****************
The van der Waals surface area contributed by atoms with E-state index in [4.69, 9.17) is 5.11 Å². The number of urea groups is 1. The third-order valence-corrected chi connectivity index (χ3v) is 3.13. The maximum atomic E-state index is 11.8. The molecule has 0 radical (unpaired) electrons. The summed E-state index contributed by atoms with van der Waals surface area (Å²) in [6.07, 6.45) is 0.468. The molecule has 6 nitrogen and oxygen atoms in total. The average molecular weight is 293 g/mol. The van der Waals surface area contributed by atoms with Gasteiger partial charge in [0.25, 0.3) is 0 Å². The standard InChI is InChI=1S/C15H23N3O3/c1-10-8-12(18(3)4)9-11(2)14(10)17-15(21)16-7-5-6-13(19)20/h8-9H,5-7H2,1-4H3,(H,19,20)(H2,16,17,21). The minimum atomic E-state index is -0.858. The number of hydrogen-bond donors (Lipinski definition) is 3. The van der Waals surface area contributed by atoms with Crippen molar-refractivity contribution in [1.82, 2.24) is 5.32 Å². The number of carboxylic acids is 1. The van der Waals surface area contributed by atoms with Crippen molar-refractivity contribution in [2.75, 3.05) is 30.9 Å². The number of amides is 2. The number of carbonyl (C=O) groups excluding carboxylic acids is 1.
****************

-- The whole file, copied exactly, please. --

The van der Waals surface area contributed by atoms with E-state index in [4.69, 9.17) is 5.11 Å². The number of urea groups is 1. The third-order valence-corrected chi connectivity index (χ3v) is 3.13. The maximum atomic E-state index is 11.8. The molecule has 0 radical (unpaired) electrons. The summed E-state index contributed by atoms with van der Waals surface area (Å²) in [6.07, 6.45) is 0.468. The molecule has 6 nitrogen and oxygen atoms in total. The average molecular weight is 293 g/mol. The van der Waals surface area contributed by atoms with Gasteiger partial charge in [0.25, 0.3) is 0 Å². The standard InChI is InChI=1S/C15H23N3O3/c1-10-8-12(18(3)4)9-11(2)14(10)17-15(21)16-7-5-6-13(19)20/h8-9H,5-7H2,1-4H3,(H,19,20)(H2,16,17,21). The minimum atomic E-state index is -0.858. The number of hydrogen-bond donors (Lipinski definition) is 3. The van der Waals surface area contributed by atoms with Crippen molar-refractivity contribution in [1.82, 2.24) is 5.32 Å². The number of carboxylic acids is 1. The van der Waals surface area contributed by atoms with Crippen molar-refractivity contribution in [2.75, 3.05) is 30.9 Å². The number of amides is 2. The number of carbonyl (C=O) groups excluding carboxylic acids is 1.